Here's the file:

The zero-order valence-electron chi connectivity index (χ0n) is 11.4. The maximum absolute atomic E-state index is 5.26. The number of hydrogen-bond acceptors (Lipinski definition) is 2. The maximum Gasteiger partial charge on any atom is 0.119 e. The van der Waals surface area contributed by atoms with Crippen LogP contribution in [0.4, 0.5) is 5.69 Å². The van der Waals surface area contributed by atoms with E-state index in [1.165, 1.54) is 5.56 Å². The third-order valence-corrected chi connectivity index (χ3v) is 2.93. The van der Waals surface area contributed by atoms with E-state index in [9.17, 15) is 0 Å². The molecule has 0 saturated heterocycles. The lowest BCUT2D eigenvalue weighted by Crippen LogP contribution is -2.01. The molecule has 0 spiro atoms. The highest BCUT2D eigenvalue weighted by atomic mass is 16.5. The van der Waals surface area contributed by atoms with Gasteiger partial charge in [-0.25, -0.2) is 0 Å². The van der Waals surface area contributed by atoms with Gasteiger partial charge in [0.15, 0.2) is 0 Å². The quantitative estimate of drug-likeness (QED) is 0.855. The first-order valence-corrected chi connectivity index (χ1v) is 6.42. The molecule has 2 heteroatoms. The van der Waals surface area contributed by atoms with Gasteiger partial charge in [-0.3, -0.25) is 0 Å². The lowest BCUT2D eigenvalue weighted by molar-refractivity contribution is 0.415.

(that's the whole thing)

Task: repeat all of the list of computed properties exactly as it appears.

The zero-order valence-electron chi connectivity index (χ0n) is 11.4. The maximum absolute atomic E-state index is 5.26. The number of hydrogen-bond acceptors (Lipinski definition) is 2. The maximum Gasteiger partial charge on any atom is 0.119 e. The van der Waals surface area contributed by atoms with Crippen LogP contribution in [0.4, 0.5) is 5.69 Å². The van der Waals surface area contributed by atoms with E-state index in [1.165, 1.54) is 5.56 Å². The third-order valence-corrected chi connectivity index (χ3v) is 2.93. The van der Waals surface area contributed by atoms with E-state index in [9.17, 15) is 0 Å². The molecule has 0 saturated heterocycles. The lowest BCUT2D eigenvalue weighted by Crippen LogP contribution is -2.01. The molecule has 0 spiro atoms. The highest BCUT2D eigenvalue weighted by atomic mass is 16.5. The van der Waals surface area contributed by atoms with Gasteiger partial charge in [-0.25, -0.2) is 0 Å². The van der Waals surface area contributed by atoms with Gasteiger partial charge in [0.15, 0.2) is 0 Å². The quantitative estimate of drug-likeness (QED) is 0.855. The first-order valence-corrected chi connectivity index (χ1v) is 6.42. The molecule has 2 heteroatoms. The van der Waals surface area contributed by atoms with Gasteiger partial charge in [-0.3, -0.25) is 0 Å². The lowest BCUT2D eigenvalue weighted by molar-refractivity contribution is 0.415.